Business law is developing in a new direction in Canada. That direction is firmly based on profitability and material prosperity. However, that prosperity is increasingly being linked to a more sustainable, environmentally responsible and widely shared model of carrying on business.
B Lab is an international NGO that certifies for-profit companies that demonstrate their positive impact on society and the environment. According to B Lab, certification involves two elements. The first is demonstrating a positive impact under B Lab’s rigorous B Impact Assessment. The second element requires adoption of a legal structure that locks the mission into the company’s core.
B Lab investigates the state of corporate law in every jurisdiction that grants certifications. In some jurisdictions, B Lab has determined that the existing law does not permit mission lock and has lobbied for statutory change such as the adoption of benefit corporation statutes in the USA and elsewhere. In Canada, B Lab has suggested amendments to a corporation’s articles to lock that mission. This article discusses that amendment.
We have done two articles - Part I and Part II. This article, Part I, reviews B Lab’s suggested amendments from a legal perspective and may be of interest to lawyers who are advising companies seeking B Corp certification. Part II - B Corp Certification in Canada: What else should I be asking my lawyer? is likely to be of more interest to CEO’s considering seeking B Corp status and investors investing in a certified company.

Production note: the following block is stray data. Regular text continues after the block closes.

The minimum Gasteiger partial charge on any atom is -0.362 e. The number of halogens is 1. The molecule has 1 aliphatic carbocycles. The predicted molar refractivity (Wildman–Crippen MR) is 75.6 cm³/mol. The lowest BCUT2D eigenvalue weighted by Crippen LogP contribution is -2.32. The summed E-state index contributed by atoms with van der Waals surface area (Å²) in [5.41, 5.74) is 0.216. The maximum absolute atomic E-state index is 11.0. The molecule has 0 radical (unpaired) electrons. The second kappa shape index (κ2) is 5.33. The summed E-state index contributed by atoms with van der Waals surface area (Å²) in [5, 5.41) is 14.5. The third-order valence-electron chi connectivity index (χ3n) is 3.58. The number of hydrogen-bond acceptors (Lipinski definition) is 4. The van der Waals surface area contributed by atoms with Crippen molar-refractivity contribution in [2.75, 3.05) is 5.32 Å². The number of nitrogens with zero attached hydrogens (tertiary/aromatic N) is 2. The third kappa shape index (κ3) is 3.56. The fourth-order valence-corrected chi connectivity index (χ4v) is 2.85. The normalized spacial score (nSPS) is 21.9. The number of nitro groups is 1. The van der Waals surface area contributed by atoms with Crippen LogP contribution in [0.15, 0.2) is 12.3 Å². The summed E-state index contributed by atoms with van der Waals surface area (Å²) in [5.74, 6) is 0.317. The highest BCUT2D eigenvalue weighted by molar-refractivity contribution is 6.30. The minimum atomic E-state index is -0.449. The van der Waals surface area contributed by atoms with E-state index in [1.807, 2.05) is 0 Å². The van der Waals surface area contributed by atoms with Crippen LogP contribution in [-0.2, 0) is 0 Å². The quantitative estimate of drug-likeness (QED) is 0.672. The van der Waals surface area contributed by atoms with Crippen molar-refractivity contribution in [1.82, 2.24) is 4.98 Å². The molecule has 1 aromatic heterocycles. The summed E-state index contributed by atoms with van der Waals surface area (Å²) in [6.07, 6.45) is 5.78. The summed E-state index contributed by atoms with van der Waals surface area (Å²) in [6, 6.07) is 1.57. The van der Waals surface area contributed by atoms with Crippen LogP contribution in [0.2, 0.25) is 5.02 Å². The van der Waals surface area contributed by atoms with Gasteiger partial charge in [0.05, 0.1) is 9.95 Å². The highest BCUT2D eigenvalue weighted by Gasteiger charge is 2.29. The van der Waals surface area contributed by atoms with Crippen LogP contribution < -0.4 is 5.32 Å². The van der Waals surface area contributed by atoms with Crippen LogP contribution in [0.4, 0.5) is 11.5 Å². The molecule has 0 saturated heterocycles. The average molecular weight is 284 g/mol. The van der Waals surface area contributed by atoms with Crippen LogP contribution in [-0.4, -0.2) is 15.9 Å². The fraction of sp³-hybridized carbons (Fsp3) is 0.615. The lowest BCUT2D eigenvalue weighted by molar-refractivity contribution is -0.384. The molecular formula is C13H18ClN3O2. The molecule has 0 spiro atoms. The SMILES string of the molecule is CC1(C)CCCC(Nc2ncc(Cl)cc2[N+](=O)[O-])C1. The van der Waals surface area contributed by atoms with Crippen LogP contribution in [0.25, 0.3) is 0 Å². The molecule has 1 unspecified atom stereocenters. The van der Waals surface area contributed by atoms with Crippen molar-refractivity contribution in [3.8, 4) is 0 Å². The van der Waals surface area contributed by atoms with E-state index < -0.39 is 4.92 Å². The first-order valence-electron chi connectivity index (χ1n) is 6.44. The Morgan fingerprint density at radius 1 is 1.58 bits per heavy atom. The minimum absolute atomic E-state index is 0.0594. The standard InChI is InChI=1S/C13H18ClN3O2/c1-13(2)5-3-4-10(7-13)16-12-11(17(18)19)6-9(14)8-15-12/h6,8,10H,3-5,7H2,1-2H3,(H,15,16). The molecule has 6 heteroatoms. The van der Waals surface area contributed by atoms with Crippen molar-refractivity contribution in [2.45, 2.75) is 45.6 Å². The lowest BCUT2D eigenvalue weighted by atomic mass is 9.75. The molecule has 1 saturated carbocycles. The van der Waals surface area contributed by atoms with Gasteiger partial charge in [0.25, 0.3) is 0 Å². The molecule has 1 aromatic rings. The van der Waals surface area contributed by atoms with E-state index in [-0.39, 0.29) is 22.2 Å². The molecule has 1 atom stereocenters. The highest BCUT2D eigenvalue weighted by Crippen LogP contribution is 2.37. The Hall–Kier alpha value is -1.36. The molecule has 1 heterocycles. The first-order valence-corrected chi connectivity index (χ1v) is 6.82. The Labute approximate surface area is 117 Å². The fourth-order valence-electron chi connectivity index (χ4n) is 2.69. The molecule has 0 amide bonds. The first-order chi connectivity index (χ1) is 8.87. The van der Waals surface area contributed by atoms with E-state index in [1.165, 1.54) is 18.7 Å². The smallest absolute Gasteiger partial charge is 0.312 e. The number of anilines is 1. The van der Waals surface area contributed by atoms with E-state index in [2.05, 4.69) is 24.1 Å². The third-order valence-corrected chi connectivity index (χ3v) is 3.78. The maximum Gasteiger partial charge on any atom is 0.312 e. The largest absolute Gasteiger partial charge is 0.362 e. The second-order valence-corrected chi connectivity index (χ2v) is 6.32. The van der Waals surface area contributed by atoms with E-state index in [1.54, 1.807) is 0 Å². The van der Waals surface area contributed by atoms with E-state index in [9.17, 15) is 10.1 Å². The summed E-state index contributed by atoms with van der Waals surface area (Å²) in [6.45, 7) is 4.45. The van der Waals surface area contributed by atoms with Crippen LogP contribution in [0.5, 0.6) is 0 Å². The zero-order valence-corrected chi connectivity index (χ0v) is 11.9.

The Situation in Canada:
In Canada there is no for-benefit corporation legislation in place to allow existing for-profit corporations to adopt the characteristics of for-benefit corporations such as a commitment to a general or specific social mission and an express commitment to all stakeholders. This type of legislation is common in the USA.
Even if we had benefit corporation legislation, B Corp certification is not an alternative to benefit corporation status under statute. They are distinct. Through its certification process, B Lab provides a way for companies in Canada to demonstrate their commitment to sustainability.
Under the common law in Canada, directors of for-profit corporations “may” take into account the interests of a broad range of stakeholders and the courts will accord deference to the decisions of the Board of Directors in that regard. This has been ruled upon by the Supreme Court of Canada and is governed by the “business judgment rule”. In the USA, directors may consider such factors but only as they relate to shareholder value.